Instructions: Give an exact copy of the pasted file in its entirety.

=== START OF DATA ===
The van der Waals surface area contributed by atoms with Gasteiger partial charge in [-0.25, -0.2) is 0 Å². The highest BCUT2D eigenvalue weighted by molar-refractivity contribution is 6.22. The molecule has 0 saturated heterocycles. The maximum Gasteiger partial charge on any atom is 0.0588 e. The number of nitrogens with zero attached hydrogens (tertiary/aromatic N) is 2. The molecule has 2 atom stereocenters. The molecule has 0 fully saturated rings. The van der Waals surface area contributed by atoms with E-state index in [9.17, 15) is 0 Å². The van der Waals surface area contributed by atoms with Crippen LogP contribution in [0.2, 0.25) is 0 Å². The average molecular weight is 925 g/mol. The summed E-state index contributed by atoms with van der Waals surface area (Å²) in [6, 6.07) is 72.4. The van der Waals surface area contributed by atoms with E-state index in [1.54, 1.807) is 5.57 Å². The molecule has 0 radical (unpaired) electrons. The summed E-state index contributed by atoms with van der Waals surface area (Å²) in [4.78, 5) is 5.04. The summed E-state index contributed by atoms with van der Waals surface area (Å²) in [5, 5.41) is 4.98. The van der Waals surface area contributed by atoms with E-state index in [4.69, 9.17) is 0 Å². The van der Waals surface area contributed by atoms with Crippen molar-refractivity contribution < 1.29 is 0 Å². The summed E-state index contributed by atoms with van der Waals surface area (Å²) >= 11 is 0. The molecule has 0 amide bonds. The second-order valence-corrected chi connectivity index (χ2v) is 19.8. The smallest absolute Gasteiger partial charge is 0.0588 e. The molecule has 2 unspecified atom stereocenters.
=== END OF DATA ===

The van der Waals surface area contributed by atoms with Gasteiger partial charge in [-0.25, -0.2) is 0 Å². The highest BCUT2D eigenvalue weighted by molar-refractivity contribution is 6.22. The molecule has 0 saturated heterocycles. The maximum Gasteiger partial charge on any atom is 0.0588 e. The number of nitrogens with zero attached hydrogens (tertiary/aromatic N) is 2. The molecule has 2 atom stereocenters. The molecule has 0 fully saturated rings. The van der Waals surface area contributed by atoms with E-state index in [9.17, 15) is 0 Å². The van der Waals surface area contributed by atoms with Crippen LogP contribution in [0.2, 0.25) is 0 Å². The average molecular weight is 925 g/mol. The summed E-state index contributed by atoms with van der Waals surface area (Å²) in [6, 6.07) is 72.4. The van der Waals surface area contributed by atoms with E-state index in [1.54, 1.807) is 5.57 Å². The molecule has 0 radical (unpaired) electrons. The summed E-state index contributed by atoms with van der Waals surface area (Å²) in [4.78, 5) is 5.04. The summed E-state index contributed by atoms with van der Waals surface area (Å²) in [5, 5.41) is 4.98. The van der Waals surface area contributed by atoms with E-state index in [4.69, 9.17) is 0 Å². The van der Waals surface area contributed by atoms with Crippen molar-refractivity contribution < 1.29 is 0 Å². The summed E-state index contributed by atoms with van der Waals surface area (Å²) >= 11 is 0. The molecule has 0 amide bonds. The second-order valence-corrected chi connectivity index (χ2v) is 19.8. The smallest absolute Gasteiger partial charge is 0.0588 e. The molecule has 2 unspecified atom stereocenters.